The details of one or more embodiments of the invention are set forth in the accompanying drawings and the description below. Other features, objects, and advantages of the invention will be apparent from the description and drawings, and from the claims.

DESCRIPTION OF DRAWINGS

FIG. 1A is a schematic side view, partially cross-sectional, of a chemical mechanical polishing station that includes an eddy current monitoring system and an optical monitoring system.

FIG. 1B is an enlarged view of the eddy current monitoring system of FIG. 1.

FIG. 2 is a schematic cross-sectional side view illustrating ferromagnetic pieces secured to the polishing pad.

FIG. 3 is a schematic cross-sectional side view illustrating a carrier head modified to channel magnetic fields generated by an eddy current monitoring system.

FIG. 4 is a schematic cross-sectional side view illustrating a rod-shaped core secured in a recess in a transparent window of a polishing pad.

FIG. 5 is a schematic cross-sectional side view illustrating a core secured to a polishing pad with an epoxy plug.

FIG. 6 is a schematic cross-sectional side view illustrating a core secured in an aperture in a polishing pad.

FIG. 7 is a schematic cross-sectional side view illustrating a core secured to a polishing pad with an adjustable vertical position.

FIG. 8 is a schematic cross-sectional side view illustrating a core urged against a bottom surface of a polishing pad with load spring.

FIG. 9 is a schematic cross-sectional side view illustrating a core secured to a polishing pad in a horizontal orientation.

FIG. 10 is a schematic cross-sectional side view illustrating a core secured to a polishing pad in a tilted orientation.

FIG. 11 is a schematic cross-sectional side view illustrating a ferromagnetic piece embedded in the polishing pad.

FIG. 12 is a schematic cross-sectional side view illustrating a eddy current monitoring system with a coil that extends into a recess in the polishing pad.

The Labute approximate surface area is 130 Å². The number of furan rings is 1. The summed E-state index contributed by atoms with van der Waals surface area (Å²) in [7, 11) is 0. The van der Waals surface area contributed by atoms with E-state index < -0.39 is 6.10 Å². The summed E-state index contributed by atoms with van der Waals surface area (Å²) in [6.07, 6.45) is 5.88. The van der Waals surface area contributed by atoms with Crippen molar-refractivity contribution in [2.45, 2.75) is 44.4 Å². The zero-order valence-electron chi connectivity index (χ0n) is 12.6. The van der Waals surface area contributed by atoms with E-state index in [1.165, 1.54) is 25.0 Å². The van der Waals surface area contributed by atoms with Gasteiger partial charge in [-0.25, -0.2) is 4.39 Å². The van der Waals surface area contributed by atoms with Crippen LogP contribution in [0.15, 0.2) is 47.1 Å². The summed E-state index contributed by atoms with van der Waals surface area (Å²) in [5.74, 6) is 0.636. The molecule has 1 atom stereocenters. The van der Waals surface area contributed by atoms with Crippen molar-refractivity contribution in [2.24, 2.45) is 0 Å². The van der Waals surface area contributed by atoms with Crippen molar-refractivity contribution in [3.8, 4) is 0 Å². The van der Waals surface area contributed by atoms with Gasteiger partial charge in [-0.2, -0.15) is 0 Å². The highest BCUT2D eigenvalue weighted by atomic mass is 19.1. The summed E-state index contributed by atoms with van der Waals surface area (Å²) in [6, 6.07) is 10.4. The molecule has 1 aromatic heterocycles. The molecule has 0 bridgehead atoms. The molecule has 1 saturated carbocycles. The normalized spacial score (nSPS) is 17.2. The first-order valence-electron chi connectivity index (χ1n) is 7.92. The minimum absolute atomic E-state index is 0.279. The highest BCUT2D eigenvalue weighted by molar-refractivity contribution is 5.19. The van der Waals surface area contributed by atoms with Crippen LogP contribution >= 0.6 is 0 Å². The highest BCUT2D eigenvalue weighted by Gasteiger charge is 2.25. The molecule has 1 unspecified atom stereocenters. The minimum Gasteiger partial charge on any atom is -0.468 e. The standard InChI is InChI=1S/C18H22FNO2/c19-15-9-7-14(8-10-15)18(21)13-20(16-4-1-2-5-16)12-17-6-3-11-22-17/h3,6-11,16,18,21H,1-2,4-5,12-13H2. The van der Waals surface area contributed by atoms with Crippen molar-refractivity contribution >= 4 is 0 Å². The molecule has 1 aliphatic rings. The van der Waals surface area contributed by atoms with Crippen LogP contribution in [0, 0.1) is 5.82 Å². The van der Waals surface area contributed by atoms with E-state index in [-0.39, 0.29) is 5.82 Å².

FIG. 13 is a schematic cross-sectional side view illustrating a eddy current monitoring system with a coil that is embedded in the polishing pad.

FIGS. 14A–14C are side views illustrating horseshoe shaped cores.

Like reference symbols in the various drawings indicate like elements.

DETAILED DESCRIPTION

Referring to FIG. 1A, one or more substrates 10 can be polished by a CMP apparatus 20. A description of a suitable polishing apparatus 20 can be found in U.S. Pat. No. 5,738,574, the entire disclosure of which is incorporated herein by reference.

The polishing apparatus 20 includes a rotatable platen 24 on which is placed a polishing pad 30. The polishing pad 30 can be a two-layer polishing pad with a hard durable outer layer 32 and a soft backing layer 34. The polishing station can also include a pad conditioner apparatus to maintain the condition of the polishing pad so that it will effectively polish substrates.

During a polishing step, a slurry 38 containing a liquid and a pH adjuster can be supplied to the surface of polishing pad 30 by a slurry supply port or combined slurry/rinse arm 39. Slurry 38 can also include abrasive particles.

The substrate 10 is held against the polishing pad 30 by a carrier head 70. The carrier head 70 is suspended from a support structure 72, such as a carousel, and is connected by a carrier drive shaft 74 to a carrier head rotation motor 76 so that the carrier head can rotate about an axis 71. In addition, the carrier head 70 can oscillate laterally in a radial slot formed the support structure 72. A description of a suitable carrier head 70 can be found in U.S. patent application Ser. Nos. 09/470,820 and 09/535,575, filed Dec. 23, 1999 and Mar. 27, 2000, the entire disclosures of which are incorporated by reference. In operation, the platen is rotated about its central axis 25, and the carrier head is rotated about its central axis 71 and translated laterally across the surface of the polishing pad.

A recess 26 is formed in platen 24, and an in-situ monitoring module 50 fits into the recess 26. A transparent window 36 fits over a portion of the module 50. The transparent window 36 has a top surface that lies flush with the top surface of the polishing pad 30. The module 50 and window 36 are positioned such that they pass beneath substrate 10 during a portion of the platen's rotation.

The transparent window 36 can be an integral part of the module 50 itself, or it can be an integral part of the polishing pad 30. In the former case, the polishing pad can be formed with an aperture that matches the dimension of the window. When the polishing pad is installed, the aperture fits around the window. In the later case, the polishing pad can be placed on platen 24 so that the window is aligned with the module 50. The transparent window 36 can be a relatively pure polymer or polyurethane, e.g., formed without fillers, or the window can be formed of Teflon or a polycarbonate. In general, the material of the window 36 should be non-magnetic and non-conductive.